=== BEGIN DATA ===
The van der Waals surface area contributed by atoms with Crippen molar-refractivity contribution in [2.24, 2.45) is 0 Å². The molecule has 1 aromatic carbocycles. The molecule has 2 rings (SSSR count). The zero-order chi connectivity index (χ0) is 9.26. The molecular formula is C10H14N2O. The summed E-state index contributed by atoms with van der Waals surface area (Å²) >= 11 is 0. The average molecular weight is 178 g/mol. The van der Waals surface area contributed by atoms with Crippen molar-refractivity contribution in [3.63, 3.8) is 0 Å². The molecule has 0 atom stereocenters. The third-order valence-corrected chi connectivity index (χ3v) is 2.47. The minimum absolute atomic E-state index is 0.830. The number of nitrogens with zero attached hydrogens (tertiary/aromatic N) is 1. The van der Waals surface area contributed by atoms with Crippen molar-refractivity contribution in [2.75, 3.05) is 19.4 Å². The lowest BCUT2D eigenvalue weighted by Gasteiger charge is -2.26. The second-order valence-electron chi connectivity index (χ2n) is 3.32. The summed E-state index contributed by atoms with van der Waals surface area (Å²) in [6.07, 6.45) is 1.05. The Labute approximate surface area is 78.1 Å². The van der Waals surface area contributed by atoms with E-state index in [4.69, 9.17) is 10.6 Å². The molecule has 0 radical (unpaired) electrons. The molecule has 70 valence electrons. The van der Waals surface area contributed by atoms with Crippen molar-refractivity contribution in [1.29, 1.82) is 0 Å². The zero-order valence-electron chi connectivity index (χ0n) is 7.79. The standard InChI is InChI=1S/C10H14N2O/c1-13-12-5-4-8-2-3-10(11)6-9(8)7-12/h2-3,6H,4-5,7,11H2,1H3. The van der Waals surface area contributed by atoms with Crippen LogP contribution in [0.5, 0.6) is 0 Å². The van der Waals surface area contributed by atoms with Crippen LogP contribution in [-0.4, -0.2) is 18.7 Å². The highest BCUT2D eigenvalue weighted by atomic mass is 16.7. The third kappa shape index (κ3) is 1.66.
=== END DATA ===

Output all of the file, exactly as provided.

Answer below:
The van der Waals surface area contributed by atoms with Crippen molar-refractivity contribution in [2.24, 2.45) is 0 Å². The molecule has 1 aromatic carbocycles. The molecule has 2 rings (SSSR count). The zero-order chi connectivity index (χ0) is 9.26. The molecular formula is C10H14N2O. The summed E-state index contributed by atoms with van der Waals surface area (Å²) >= 11 is 0. The average molecular weight is 178 g/mol. The van der Waals surface area contributed by atoms with Crippen molar-refractivity contribution in [3.63, 3.8) is 0 Å². The molecule has 0 atom stereocenters. The third-order valence-corrected chi connectivity index (χ3v) is 2.47. The minimum absolute atomic E-state index is 0.830. The number of nitrogens with zero attached hydrogens (tertiary/aromatic N) is 1. The van der Waals surface area contributed by atoms with Crippen molar-refractivity contribution in [2.75, 3.05) is 19.4 Å². The lowest BCUT2D eigenvalue weighted by Gasteiger charge is -2.26. The second-order valence-electron chi connectivity index (χ2n) is 3.32. The summed E-state index contributed by atoms with van der Waals surface area (Å²) in [6.07, 6.45) is 1.05. The Labute approximate surface area is 78.1 Å². The van der Waals surface area contributed by atoms with E-state index in [4.69, 9.17) is 10.6 Å². The molecule has 0 radical (unpaired) electrons. The molecule has 70 valence electrons. The van der Waals surface area contributed by atoms with Crippen molar-refractivity contribution in [1.29, 1.82) is 0 Å². The zero-order valence-electron chi connectivity index (χ0n) is 7.79. The standard InChI is InChI=1S/C10H14N2O/c1-13-12-5-4-8-2-3-10(11)6-9(8)7-12/h2-3,6H,4-5,7,11H2,1H3. The van der Waals surface area contributed by atoms with Crippen LogP contribution in [0.5, 0.6) is 0 Å². The van der Waals surface area contributed by atoms with Crippen LogP contribution in [-0.4, -0.2) is 18.7 Å². The highest BCUT2D eigenvalue weighted by atomic mass is 16.7. The third kappa shape index (κ3) is 1.66.